A little more than 24 hours after Champlain Towers South collapsed, I discussed the devastation with a group of high school in Liberty City. The students, their eyes wide with curiosity, asked questions, offered sympathies and dissected video of the falling tower with expert-level precision.
Then came the question I dreaded most:
“Why should I care about this?”
Those six words hit me like a Mike Tyson jab to the chest. I was speechless. To the student and some of her classmates, Surfside might as well have been Saturn. Whatever ethereal connection that caused South Floridians to rally around one another in the past few weeks was just nonexistent.
On one hand, I thought to myself, she’s just a kid. There’s no way she could fathom the tragedy that essentially occurred in her own backyard. On the other, attributing the question to her youth totally obscures the reality of her day-to-day life. And the longer I sat with that, the more I realized her question wasn’t rooted in a lack of compassion. The student genuinely did not know why she, a Black teenager growing up in Liberty City, should care about someone else’s struggles when it seemed like the world didn’t care about her own.
That might seem selfish, but here’s where empathy becomes important: The student is growing up in one of the most segregated metropolitan areas in the country. In a state that just made voting more difficult. At a time when right-wing extremism appears on the rise. Excuse her for being a little pessimistic.
Was all of this on her mind when she posed her question? Probably not. But that doesn’t take away from the reality of her situation. That said, we as a community have to take an introspective look at our values.
Tragedies like the one that befell Surfside are supposed to supersede social location. They’re supposed to bring all people together with the hopes of rebuilding something better than ever. But for it to not even resonate with a girl who lives within 10 miles suggests a fundamental disconnect inside Miami, one that’s not up to a high schooler to solve.
Lil Baby said it best: “It’s bigger than Black and white — it’s a problem with the whole way of life.”
INSIDE THE 305
The Gov. Ron DeSantis-backed “anti-riot” law was tested in an unexpected way Tuesday when protesters blocked a Miami-Dade highway.
For at least four hours, demonstrators blocked part of the Palmetto Expressway to show solidarity with the thousands of Cubans who, beginning Sunday, marched through the streets to draw attention to the country’s deteriorating economy and repressive government. But this sort of action — which the newly implemented law defines as “willfully obstruct[ing] the free, convenient, and normal use of a public street, highway or road” — should result in a traffic citation. It didn’t — and DeSantis looked as evasive as Barry Sanders when, during an appearance in Miami, a reporter asked the governor why.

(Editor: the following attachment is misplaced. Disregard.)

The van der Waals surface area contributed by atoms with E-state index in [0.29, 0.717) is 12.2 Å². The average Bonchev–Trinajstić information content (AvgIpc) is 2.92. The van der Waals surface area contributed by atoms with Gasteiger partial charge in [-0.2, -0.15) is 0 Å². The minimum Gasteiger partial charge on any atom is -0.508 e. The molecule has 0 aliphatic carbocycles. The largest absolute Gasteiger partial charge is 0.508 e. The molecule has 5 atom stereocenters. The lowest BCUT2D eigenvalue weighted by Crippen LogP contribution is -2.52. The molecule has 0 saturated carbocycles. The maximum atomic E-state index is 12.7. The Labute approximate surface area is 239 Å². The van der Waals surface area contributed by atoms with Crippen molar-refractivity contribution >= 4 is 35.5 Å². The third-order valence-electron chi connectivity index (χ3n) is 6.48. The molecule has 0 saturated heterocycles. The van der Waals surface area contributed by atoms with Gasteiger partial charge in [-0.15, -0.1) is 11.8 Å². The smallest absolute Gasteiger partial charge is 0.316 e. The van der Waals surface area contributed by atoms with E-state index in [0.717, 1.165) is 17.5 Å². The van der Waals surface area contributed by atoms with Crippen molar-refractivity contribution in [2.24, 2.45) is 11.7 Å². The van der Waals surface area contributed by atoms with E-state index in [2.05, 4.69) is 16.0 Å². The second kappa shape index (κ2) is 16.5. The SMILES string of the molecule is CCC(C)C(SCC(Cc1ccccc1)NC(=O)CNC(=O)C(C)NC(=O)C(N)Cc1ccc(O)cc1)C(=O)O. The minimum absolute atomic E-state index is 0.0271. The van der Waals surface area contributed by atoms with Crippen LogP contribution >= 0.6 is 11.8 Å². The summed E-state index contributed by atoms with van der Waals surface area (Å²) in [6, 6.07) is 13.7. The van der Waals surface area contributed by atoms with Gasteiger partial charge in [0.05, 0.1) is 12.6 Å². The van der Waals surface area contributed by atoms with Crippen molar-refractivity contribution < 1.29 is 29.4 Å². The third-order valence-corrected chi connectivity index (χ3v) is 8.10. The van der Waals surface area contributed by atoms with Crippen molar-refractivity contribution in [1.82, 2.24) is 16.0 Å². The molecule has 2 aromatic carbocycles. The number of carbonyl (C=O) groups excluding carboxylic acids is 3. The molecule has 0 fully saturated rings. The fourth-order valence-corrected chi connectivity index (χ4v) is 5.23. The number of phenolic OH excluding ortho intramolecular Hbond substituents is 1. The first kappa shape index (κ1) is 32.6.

“What is going on in Cuba in particular, those are not simply normal, run-of-the-mill protests like we see here in the United States. They don’t have freedoms respected there, whereas in the United States, you have a panoply of freedoms that are respected,” DeSantis said. “They are seeking an end to the regime itself… So that is fundamentally different from what we saw last summer where people were burning down buildings — and this was fortunately not happening in Florida to a large extent — burning down buildings, looting, breaking windows and targeting law enforcement and all those things.”
The flaw in the governor’s comparison is that the Black Lives Matter protests were, in DeSantis’ words, “seeking to end the regime” — the one known as white supremacy.
Critics of Florida’s new “anti-riot” legislation, a DeSantis priority also known as House Bill 1 that became law this spring following last year’s Black Lives Matter protests, quickly suggested hypocrisy in the contrast between the policing of the two movements.
“HB1 was designed to criminalize Black protests for justice; if he & the GOP legislature could explicitly state that in the bill they would of,” State Rep. Anna Eskamani, an Orlando Democrat, wrote on Twitter.
“I’m very happy that everyday Cubans feel empowered enough to protest the injustices in their country,” State Rep. Omari Hardy, D-West Palm Beach, said via Twitter. “But when Black Americans protest injustice using the very same methods, we are deemd [sic] rioters, subversives, traitors, un-American.”
Christina Pushaw, a DeSantis spokeswoman, defended the governor on Twitter with a trove of retweets that she punctuated by sharing an article from an embattled news source and the words “Protests and riots are not the same thing.”
Miami Gardens residents’ fight to prevent upcoming Formula One races at Hard Rock Stadium hit a major snag last week with the dismissal of their federal lawsuit.
Citing a lack of evidence, District Judge Robert N. Scola Jr. wrote that the suing residents could not prove that Miami-Dade County, Formula One and others intentionally discriminated against them by moving the race from Downtown Miami, the initial proposed location, to the stadium. That taxpayers in both locations protested the race for the same reasons (e.g. pollution, traffic concerns, etc.) and Miami’s history of anti-Blackness did little to sway the judge, who needed the plaintiffs to prove the similarities between hosting the race in Miami Gardens and Downtown Miami before ruling in their favor.